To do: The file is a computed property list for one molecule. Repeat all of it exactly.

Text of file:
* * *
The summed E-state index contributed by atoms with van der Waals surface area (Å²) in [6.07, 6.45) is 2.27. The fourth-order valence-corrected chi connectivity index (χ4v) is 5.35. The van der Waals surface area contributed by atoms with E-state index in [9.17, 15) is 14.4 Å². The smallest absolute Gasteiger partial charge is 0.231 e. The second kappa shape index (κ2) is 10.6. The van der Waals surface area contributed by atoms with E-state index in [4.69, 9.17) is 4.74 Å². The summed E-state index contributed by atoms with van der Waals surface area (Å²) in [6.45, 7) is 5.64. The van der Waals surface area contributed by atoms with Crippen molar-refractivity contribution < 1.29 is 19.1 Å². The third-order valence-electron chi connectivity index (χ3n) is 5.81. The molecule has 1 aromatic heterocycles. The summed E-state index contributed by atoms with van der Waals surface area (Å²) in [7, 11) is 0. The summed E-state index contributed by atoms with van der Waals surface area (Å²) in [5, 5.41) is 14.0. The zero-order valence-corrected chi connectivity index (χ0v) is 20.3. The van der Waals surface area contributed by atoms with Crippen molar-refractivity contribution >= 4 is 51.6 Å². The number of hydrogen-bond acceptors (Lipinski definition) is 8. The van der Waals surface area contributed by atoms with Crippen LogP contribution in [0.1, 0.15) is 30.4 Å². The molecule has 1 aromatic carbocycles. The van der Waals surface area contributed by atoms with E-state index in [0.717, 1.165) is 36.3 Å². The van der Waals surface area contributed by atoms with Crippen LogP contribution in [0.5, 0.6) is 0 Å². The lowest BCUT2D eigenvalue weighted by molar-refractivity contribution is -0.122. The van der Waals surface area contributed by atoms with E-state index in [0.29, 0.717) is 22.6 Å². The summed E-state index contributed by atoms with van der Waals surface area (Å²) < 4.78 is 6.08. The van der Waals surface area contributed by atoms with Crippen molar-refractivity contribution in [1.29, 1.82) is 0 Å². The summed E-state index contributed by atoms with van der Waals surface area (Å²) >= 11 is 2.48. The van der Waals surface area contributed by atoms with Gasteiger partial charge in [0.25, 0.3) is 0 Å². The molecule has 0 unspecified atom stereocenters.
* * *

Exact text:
The summed E-state index contributed by atoms with van der Waals surface area (Å²) in [6.07, 6.45) is 2.27. The fourth-order valence-corrected chi connectivity index (χ4v) is 5.35. The van der Waals surface area contributed by atoms with E-state index in [9.17, 15) is 14.4 Å². The smallest absolute Gasteiger partial charge is 0.231 e. The second kappa shape index (κ2) is 10.6. The van der Waals surface area contributed by atoms with E-state index in [4.69, 9.17) is 4.74 Å². The summed E-state index contributed by atoms with van der Waals surface area (Å²) in [6.45, 7) is 5.64. The van der Waals surface area contributed by atoms with Crippen molar-refractivity contribution < 1.29 is 19.1 Å². The third-order valence-electron chi connectivity index (χ3n) is 5.81. The molecule has 1 aromatic heterocycles. The summed E-state index contributed by atoms with van der Waals surface area (Å²) in [7, 11) is 0. The summed E-state index contributed by atoms with van der Waals surface area (Å²) in [5, 5.41) is 14.0. The zero-order valence-corrected chi connectivity index (χ0v) is 20.3. The van der Waals surface area contributed by atoms with Crippen molar-refractivity contribution >= 4 is 51.6 Å². The number of hydrogen-bond acceptors (Lipinski definition) is 8. The van der Waals surface area contributed by atoms with Crippen LogP contribution in [0.1, 0.15) is 30.4 Å². The molecule has 1 aromatic carbocycles. The van der Waals surface area contributed by atoms with E-state index in [0.717, 1.165) is 36.3 Å². The van der Waals surface area contributed by atoms with Crippen LogP contribution in [0.5, 0.6) is 0 Å². The lowest BCUT2D eigenvalue weighted by molar-refractivity contribution is -0.122. The van der Waals surface area contributed by atoms with E-state index in [0.29, 0.717) is 22.6 Å². The summed E-state index contributed by atoms with van der Waals surface area (Å²) < 4.78 is 6.08. The van der Waals surface area contributed by atoms with Crippen molar-refractivity contribution in [1.29, 1.82) is 0 Å². The summed E-state index contributed by atoms with van der Waals surface area (Å²) >= 11 is 2.48. The van der Waals surface area contributed by atoms with Gasteiger partial charge in [0.25, 0.3) is 0 Å². The molecule has 0 unspecified atom stereocenters.